When you incorporate clear and concise communication in life, you enter a less complicated world by quickly getting to the root. Conversations stretch only to appropriate lengths, and people gather required information with enough speed to preserve momentum.
As you work through the day, think about reducing answers to a simple “yes” or “no.” When more complex answers are required, think about speaking with brevity to reduce bottlenecks.
3. Passion, Passion, Passion
Chefs are unique and thrive on their individuality. They have their secret recipes and techniques to separate themselves from their peers. However, there’s one commonality between them all: passion — dashes, sprinkles, cups, and canisters full of passion.
Chefs are passionate about their craft, take pride in their work, and they pour themselves into every dish or dessert. Since their work reflects their abilities, they work meticulously, in search of culinary perfection.Advertising
It’s unfortunate when people work half-heartedly in life. They do enough to get by, only to pass time and embrace the weekend. Why? Because they lack passion (or purpose for that matter).
Quite honestly, this lesson could be the most profound. When harnessed, this lesson can alter your reality. Using chefs as examples, find and incorporate passion in your life. Use it to pursue excellence. When your work feeds your soul, it commands the best version of yourself, and you’re more likely to achieve excellence.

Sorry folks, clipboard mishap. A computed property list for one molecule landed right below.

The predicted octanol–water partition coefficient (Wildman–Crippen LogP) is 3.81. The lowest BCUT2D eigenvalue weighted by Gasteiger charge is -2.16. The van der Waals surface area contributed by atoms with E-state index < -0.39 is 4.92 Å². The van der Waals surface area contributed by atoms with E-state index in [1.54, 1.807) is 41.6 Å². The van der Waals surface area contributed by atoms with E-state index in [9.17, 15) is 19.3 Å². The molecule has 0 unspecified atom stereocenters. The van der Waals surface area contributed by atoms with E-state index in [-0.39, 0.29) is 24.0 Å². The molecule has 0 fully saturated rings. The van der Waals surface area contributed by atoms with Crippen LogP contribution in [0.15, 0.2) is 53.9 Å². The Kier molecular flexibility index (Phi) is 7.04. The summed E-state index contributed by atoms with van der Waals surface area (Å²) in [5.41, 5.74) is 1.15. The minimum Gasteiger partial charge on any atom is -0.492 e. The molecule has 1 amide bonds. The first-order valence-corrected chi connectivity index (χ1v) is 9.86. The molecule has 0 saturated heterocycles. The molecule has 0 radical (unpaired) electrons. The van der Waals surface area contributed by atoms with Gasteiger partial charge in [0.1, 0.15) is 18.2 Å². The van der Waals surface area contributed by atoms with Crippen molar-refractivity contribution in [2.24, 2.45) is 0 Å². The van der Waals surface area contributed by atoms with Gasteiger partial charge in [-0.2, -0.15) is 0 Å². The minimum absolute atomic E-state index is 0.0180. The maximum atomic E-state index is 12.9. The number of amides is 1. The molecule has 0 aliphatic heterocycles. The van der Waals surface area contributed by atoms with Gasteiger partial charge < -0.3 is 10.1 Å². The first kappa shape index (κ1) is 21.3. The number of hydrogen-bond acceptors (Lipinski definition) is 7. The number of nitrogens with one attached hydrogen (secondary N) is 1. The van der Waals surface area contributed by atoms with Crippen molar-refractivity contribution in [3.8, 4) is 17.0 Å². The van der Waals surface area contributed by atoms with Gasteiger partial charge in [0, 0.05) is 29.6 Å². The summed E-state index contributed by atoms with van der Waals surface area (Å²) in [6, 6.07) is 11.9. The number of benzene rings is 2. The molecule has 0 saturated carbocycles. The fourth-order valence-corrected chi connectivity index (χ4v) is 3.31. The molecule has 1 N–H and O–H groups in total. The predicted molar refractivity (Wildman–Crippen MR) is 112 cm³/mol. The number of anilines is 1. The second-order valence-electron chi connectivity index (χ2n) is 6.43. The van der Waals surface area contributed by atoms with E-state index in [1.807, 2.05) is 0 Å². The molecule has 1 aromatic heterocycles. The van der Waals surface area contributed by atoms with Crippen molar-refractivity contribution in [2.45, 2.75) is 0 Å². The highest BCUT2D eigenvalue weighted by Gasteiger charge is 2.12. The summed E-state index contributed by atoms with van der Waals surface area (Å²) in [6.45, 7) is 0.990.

4. Adjusting with Addition & Attrition
If you’ve watched a chef work in the kitchen, you’ve witnessed them taste-testing throughout the cooking process. At any given point, their palate may detect a flavor imbalance, thereby requiring ingredients to be added or subtracted. It’s part of the process. They’re quickly making adjustments with a simple mathematical formula.
Plenty of life’s experiences require adjustments. Though in moments when adversity strikes and we get knocked off kilter or paralyzed by fear, all that’s required is a simple mathematical formula and willingness to adjust. You can add or subtract something to regain your balance. It’s just that easy. I promise.
Now, a precursor to this lesson is eliminating the ideology that things will be perfect. Once you absolve this way of thinking, you are equipped for adjusting along the way. As a bonus, if you carved out prep time in the beginning, you’ll likely have everything at hand for your finished product.Advertising